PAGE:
Natural Wind Changes Warming West Coast
Naturally occurring changes in winds, not human-caused climate change, are responsible for most of the warming along the US West Coast over the last century, according to a new study.
Since 1990, coastal areas of the northwest United States have warmed by about 1 degree Fahrenheit. The majority assume that buildup of greenhouse gases in the atmosphere, thanks to us, is the main driver of increasing temperatures seen over the last few decades in the ocean and along the coastline from Alaska to California. But this new study, published in the journal PNAS, suggests that natural, wind-driven climate patterns in the Pacific Ocean, such as El Niño, play more of a part than is realized.
"There does seem to be a tendency for any [century-long] trend in temperature - a warming trend - to be interpreted in terms of human effects," study leader James Johnstone of the University of Washington told New Scientist. "We looked to see if we could verify that."
Together, Johnstone and his colleague Nathan Mantua compared the air pressure at sea level - an alternative for measuring wind strength - with air and sea surface temperatures since 1900. They found that weakening winds accounted for more than 80 percent of the warming trend along the Pacific Northwest coast between Washington and Northern California, while they were responsible for about 60 percent of the increased warming in Southern California.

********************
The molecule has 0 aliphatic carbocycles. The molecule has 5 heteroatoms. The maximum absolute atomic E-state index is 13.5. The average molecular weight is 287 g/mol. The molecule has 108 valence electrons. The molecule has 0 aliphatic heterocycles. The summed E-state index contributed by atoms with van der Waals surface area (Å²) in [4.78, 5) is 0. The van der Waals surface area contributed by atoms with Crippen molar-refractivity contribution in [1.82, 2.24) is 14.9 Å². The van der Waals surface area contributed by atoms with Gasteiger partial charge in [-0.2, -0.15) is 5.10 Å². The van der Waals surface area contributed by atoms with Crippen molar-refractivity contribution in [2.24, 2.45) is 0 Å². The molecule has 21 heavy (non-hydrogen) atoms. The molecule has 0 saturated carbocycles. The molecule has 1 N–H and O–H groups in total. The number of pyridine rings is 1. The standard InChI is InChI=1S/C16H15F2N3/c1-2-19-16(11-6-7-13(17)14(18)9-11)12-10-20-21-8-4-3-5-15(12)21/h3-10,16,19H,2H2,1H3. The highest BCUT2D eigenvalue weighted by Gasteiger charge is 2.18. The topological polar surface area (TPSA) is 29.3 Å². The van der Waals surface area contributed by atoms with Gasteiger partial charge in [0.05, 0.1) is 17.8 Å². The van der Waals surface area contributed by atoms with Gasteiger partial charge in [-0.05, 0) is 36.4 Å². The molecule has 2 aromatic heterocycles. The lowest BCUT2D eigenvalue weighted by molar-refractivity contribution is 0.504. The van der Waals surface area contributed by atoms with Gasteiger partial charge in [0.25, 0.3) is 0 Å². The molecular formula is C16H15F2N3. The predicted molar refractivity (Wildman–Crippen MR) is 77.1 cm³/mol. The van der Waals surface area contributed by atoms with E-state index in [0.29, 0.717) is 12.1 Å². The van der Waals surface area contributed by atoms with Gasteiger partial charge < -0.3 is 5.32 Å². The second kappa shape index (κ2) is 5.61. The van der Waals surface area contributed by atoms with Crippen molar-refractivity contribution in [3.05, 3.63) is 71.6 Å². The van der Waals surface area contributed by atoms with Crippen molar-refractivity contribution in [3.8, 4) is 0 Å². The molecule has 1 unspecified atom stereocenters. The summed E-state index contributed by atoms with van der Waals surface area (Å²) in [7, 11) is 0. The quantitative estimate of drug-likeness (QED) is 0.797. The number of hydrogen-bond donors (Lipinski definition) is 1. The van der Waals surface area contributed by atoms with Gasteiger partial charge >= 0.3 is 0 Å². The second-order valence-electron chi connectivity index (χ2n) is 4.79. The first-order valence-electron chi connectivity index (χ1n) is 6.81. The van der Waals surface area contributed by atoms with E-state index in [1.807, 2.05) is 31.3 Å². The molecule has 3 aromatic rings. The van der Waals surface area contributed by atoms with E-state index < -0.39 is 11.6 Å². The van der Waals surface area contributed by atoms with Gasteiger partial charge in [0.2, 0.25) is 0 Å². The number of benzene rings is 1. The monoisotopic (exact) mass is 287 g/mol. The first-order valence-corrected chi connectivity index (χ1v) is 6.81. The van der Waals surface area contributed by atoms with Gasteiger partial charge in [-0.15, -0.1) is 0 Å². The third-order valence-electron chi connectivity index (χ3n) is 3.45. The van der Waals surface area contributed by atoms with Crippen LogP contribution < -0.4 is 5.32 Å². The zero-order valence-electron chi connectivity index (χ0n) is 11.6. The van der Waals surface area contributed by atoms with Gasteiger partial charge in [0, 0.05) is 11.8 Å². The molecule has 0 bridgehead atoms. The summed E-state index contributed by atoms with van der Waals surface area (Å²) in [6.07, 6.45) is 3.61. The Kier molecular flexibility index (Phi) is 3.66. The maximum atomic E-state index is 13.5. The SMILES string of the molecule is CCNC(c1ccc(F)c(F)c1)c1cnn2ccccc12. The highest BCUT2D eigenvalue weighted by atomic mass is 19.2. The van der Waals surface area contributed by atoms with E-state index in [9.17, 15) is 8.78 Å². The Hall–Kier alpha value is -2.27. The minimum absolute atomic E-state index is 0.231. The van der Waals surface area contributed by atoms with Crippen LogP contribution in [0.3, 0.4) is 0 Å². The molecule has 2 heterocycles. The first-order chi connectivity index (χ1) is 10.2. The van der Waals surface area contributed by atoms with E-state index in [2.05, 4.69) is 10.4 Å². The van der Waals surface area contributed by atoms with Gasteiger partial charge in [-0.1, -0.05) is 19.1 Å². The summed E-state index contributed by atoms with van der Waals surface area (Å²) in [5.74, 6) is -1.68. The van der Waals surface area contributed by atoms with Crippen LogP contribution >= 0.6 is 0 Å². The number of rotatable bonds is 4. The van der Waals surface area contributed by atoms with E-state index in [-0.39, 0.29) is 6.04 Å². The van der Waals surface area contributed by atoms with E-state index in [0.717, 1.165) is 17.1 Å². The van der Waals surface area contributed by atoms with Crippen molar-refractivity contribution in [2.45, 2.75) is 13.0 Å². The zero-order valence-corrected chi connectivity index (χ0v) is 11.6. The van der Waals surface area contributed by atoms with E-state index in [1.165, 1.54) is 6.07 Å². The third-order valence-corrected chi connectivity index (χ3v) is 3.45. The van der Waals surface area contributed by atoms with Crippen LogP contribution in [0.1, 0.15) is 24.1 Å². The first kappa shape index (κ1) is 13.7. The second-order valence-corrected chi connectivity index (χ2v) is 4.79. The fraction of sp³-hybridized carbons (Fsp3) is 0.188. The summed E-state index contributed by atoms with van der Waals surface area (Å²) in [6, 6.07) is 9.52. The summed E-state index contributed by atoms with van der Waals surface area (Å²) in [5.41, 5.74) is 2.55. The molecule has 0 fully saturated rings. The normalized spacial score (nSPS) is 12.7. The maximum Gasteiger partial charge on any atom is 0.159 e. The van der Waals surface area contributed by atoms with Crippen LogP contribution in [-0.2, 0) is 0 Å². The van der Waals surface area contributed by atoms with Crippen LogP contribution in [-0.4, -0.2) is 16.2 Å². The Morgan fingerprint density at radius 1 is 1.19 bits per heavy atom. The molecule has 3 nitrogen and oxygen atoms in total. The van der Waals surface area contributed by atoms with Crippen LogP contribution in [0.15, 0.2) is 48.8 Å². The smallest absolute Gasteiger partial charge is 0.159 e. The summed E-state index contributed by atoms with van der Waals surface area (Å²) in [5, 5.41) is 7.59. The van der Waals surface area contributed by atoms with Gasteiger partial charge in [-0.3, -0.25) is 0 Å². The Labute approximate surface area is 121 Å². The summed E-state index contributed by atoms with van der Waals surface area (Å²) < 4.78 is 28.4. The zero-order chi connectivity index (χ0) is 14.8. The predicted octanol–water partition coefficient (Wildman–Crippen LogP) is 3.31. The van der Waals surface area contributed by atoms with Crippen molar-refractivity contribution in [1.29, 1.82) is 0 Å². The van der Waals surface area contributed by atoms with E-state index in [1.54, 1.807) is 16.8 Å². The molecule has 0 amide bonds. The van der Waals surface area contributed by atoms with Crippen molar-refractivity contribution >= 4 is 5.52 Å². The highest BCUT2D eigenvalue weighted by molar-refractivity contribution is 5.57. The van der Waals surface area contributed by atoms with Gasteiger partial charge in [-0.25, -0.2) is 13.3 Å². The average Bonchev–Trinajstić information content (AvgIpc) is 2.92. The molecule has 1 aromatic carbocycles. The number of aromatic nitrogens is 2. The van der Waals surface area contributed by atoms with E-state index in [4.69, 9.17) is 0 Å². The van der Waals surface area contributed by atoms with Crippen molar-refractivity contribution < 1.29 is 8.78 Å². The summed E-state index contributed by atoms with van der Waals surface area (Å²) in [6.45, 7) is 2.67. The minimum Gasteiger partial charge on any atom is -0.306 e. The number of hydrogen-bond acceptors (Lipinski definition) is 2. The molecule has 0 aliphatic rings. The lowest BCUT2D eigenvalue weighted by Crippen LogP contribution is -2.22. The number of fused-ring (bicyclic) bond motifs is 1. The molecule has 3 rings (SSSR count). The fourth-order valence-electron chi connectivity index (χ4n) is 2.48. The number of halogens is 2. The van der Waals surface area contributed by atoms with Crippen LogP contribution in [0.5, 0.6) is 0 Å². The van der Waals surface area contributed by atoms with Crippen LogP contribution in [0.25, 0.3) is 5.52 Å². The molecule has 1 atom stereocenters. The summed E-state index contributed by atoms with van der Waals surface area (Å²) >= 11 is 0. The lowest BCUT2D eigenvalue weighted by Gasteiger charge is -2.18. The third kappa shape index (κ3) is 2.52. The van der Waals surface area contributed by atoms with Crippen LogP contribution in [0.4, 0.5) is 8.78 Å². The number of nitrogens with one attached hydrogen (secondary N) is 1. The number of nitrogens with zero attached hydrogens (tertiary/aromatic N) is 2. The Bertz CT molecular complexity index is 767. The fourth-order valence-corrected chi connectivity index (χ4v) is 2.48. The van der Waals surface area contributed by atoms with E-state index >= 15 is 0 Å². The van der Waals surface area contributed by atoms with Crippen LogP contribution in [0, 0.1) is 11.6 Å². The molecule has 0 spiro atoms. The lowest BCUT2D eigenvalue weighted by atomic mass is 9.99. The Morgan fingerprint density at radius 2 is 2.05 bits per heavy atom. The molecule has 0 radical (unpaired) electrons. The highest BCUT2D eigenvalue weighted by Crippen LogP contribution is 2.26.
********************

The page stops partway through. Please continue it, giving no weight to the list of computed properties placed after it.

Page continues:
"The most straightforward explanation is that changes in the wind have forced the changes in the temperature," Mantua added.
When coastal wind speeds weaken, they result in less evaporation from the sea surface and unusually low pressure that alters ocean currents and causes temperatures to rise over time. The researchers are not sure what exactly is causing these wind changes, but, according to Johnstone, there's no obvious explanation that links it to global warming, at least in this region.